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  • Amalia Webber

More than a tasty burger... the real human meaning of McDonald's

I was rarely allowed to eat at McDonald's as a kid. Despite one memory of being allowed to play in the ball pit at a friend’s birthday, the golden arches were reserved for times when it was the only food option around. As a teenager, the films ‘Supersize me’ and ‘Fast Food Nation’ painted an ugly picture of the chain for its unhealthy options and contribution to obesity around the world. But as a researcher of brands, I’ve gained a more nuanced understanding of the human and cultural impact of the golden arches.

After listening to an interview with Marcia Chatelain on her book ‘Franchise: The Golden Arches in Black America’, I was surprised by the impact McDonald's has had on black communities in the US. Her book outlines the history of the two, and it’s a fascinating case study in corporate values, the impact of creative research on advertising, and how brands can be meaningful to consumers.

The interview tells the story of how ‘White Flight’ of the 1960s saw many white Americans move out of cities and into the suburbs as a result of the civil unrest that grew from movements to create racial equality. As they fled, many black franchise owners came to fill the void, made more possible as McDonald's capitalized on federal programs designed to support black business ownership. Where Jim Crow laws were still in place in the South, McDonald's' became some of the first desegregated and safe spaces to eat, drink, and hang out. Black-owned McDonald's franchises went on to outperform their white counterparts, urging the brand to concentrate on building trust with black diners.

Much market research went into McDonald's bolstering its position as a company aligned with the interests of black Americans. TV ads, although outdated and cringy by today’s standards, aimed at portraying the company values of ‘serve, inclusion, integrity, community, and family’ by way of cheesy narratives about flipping burgers all the way up the corporate ladder. At the same time, McDonald's created economic opportunities by hiring black creatives and ad makers to carry out their campaigns. They also openly advocated to make Martin Luther King Jr. Day a federal holiday at a time when perspectives on him were still polarized in the US.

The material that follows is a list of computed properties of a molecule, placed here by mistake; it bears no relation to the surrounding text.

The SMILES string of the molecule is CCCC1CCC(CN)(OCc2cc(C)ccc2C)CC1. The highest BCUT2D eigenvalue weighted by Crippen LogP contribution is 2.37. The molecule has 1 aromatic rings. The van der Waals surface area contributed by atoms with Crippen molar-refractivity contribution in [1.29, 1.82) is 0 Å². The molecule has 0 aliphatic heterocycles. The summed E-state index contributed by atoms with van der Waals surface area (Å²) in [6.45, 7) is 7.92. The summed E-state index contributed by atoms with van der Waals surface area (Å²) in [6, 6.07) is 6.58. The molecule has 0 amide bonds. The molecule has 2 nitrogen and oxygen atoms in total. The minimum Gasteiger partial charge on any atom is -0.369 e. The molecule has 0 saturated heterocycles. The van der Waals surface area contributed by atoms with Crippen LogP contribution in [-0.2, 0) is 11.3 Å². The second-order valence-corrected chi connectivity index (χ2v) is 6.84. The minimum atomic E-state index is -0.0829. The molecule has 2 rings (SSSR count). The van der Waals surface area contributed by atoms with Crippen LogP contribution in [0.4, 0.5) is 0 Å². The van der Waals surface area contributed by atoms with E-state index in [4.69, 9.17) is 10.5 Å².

Cut to 2020, and while they published several ads in support of the Black Lives Matter movement, McDonald's still faces criticism today for ‘woke washing’ and refusing to update policies that perpetuate systemic racism at a company level. By the standards of today’s consumers, publishing a supportive ad isn’t enough to be down with the cause, and demonstrates more Conformity than it does Universalism, considering that most large corporations did the same. The values of McDonalds' consumers have changed from requiring Benevolence, to also requiring Self-Direction, which would take the form of social justice efforts being applied internally rather than talked about.

It’s never been perfect, but its history can stand as a reminder for the positive impact brands can have when they live their values authentically and take interest in the values of their consumers. As a researcher, it’s a lesson in looking beneath the surface and defining ‘value’ by multiple definitions.

Speak Soon,

Amalia (Research Manager, OMTM Americas)

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